Installation and Maintenance

You can choose to have professionals install and maintain your unit, of course. That’s normally the safest route. But if you plan to install the unit yourself, you need to consider the weight of AC, the ease of installation and warranty provided by the manufacturer in case of failure. You also have to factor the availability of spare parts and their price - it’s always good to think long-term in terms of an investment like this!.

Quick Comparison Table of the Best Rooftop Air Conditioners for RVs

Image
Name
Price
Our Rating


Dometic 651816 CXX1C0 Penguin HP Heat Pump 15,000 BTU Air Conditioner


$$$$


4.6


Coleman Mach 8 15,000 BTU


$$


4.5


Dometic B59516.XX1J0 Brisk II Black Air Conditioner (15,000 BTU 410A)


$


4.7


Dometic Penguin II Low Profile Rv Ac


$$$


4.5

Reviews of the Best Rooftop RV Air Conditioners

ACs for RV are made very differently than window units. Several brands specialize in manufacturing them. You will see that most of the products reviewed below are of Dometic because they don’t just manufacture air conditioners but focus on building products for mobile living.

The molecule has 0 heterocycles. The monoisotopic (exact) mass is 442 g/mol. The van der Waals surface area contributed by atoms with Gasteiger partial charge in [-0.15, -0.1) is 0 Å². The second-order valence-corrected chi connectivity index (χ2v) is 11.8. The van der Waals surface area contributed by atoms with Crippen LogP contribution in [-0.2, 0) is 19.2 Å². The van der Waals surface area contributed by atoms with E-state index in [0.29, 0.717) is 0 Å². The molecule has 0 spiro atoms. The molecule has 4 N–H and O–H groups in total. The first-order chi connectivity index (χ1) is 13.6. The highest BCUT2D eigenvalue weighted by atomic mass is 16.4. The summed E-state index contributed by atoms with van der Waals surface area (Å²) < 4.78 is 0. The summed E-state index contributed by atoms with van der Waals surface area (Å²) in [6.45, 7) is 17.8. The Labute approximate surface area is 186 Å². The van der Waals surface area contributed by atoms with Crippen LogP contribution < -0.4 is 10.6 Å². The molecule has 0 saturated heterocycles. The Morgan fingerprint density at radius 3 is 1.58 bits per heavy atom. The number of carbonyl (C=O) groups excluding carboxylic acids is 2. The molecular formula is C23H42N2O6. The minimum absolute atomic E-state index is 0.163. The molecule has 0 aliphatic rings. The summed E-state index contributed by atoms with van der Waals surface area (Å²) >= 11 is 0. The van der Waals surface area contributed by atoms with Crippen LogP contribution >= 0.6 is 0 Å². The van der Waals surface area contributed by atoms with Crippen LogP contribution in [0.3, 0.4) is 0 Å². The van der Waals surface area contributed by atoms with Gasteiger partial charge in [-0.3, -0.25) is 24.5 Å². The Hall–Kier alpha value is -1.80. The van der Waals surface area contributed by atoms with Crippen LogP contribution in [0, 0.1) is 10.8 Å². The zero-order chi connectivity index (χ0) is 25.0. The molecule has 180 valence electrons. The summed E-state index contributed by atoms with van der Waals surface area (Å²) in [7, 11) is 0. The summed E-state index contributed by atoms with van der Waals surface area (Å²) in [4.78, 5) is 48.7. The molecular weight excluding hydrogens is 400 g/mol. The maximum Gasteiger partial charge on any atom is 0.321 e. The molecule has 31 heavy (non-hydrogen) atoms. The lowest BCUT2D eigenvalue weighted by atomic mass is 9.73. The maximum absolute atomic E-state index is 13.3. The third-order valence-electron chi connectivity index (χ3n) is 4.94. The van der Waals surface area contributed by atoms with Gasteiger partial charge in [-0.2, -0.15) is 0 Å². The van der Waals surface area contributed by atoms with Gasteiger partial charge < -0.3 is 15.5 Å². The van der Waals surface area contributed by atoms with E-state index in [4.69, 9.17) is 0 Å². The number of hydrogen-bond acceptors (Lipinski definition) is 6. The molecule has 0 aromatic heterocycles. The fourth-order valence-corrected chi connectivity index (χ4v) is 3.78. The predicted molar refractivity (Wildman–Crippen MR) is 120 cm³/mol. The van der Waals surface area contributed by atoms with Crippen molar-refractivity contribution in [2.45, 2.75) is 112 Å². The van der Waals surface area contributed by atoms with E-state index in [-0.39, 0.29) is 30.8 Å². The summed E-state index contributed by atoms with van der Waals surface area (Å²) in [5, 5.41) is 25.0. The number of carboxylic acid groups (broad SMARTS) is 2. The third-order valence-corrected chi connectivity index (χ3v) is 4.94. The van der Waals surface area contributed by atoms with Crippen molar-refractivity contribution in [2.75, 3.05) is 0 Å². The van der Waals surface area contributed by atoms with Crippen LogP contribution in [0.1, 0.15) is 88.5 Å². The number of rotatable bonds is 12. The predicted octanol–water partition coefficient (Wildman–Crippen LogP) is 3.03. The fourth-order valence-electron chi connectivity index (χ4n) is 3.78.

Dometic 651816 CXX1C0 Penguin HP Heat Pump 15,000 BTU Air Conditioner

Dometik is a leading brand for all things RV, including AC units. This one is a 15,000 BTU unit that fits into all 14-inch roof vent openings. It works with ducted and air box installations.

This is a heat pump, so the same unit is used for heating and cooling.

The gasket is included in the package. Digital Controls work with the Comfort Control Center. You will need a new CCC2 Tstat or a control board conversion in order to work this unit in a ducted system.

Snapshot

Weight: 109 pounds

Product Dimensions:40 x 28 x 11 inches

Voltage: 120 volts

Pros

  • Styled body, lightweight and low profile (under 10 inches).
  • Easy to install for an RVer.
  • It’s an all-in-one heat pump unit.